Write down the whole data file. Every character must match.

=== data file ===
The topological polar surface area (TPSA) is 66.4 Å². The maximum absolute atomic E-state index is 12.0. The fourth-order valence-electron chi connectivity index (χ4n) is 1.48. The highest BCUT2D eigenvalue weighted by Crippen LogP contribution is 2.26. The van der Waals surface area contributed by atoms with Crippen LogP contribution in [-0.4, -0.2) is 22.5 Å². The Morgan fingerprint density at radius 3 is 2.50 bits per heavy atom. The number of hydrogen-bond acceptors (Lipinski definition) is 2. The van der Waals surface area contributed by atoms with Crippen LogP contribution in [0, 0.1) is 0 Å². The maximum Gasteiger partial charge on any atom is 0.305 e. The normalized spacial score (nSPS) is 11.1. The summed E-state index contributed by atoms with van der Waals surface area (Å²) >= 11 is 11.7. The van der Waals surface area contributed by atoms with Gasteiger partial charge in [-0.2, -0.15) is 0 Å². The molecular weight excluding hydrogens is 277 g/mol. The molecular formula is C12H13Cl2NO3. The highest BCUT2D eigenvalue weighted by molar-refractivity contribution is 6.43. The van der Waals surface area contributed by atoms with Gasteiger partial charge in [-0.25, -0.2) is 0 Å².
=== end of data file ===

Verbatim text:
The topological polar surface area (TPSA) is 66.4 Å². The maximum absolute atomic E-state index is 12.0. The fourth-order valence-electron chi connectivity index (χ4n) is 1.48. The highest BCUT2D eigenvalue weighted by Crippen LogP contribution is 2.26. The van der Waals surface area contributed by atoms with Crippen LogP contribution in [-0.4, -0.2) is 22.5 Å². The Morgan fingerprint density at radius 3 is 2.50 bits per heavy atom. The number of hydrogen-bond acceptors (Lipinski definition) is 2. The van der Waals surface area contributed by atoms with Crippen LogP contribution in [0, 0.1) is 0 Å². The maximum Gasteiger partial charge on any atom is 0.305 e. The normalized spacial score (nSPS) is 11.1. The summed E-state index contributed by atoms with van der Waals surface area (Å²) >= 11 is 11.7. The van der Waals surface area contributed by atoms with Gasteiger partial charge in [-0.2, -0.15) is 0 Å². The molecular weight excluding hydrogens is 277 g/mol. The molecular formula is C12H13Cl2NO3. The highest BCUT2D eigenvalue weighted by molar-refractivity contribution is 6.43. The van der Waals surface area contributed by atoms with Gasteiger partial charge in [-0.25, -0.2) is 0 Å².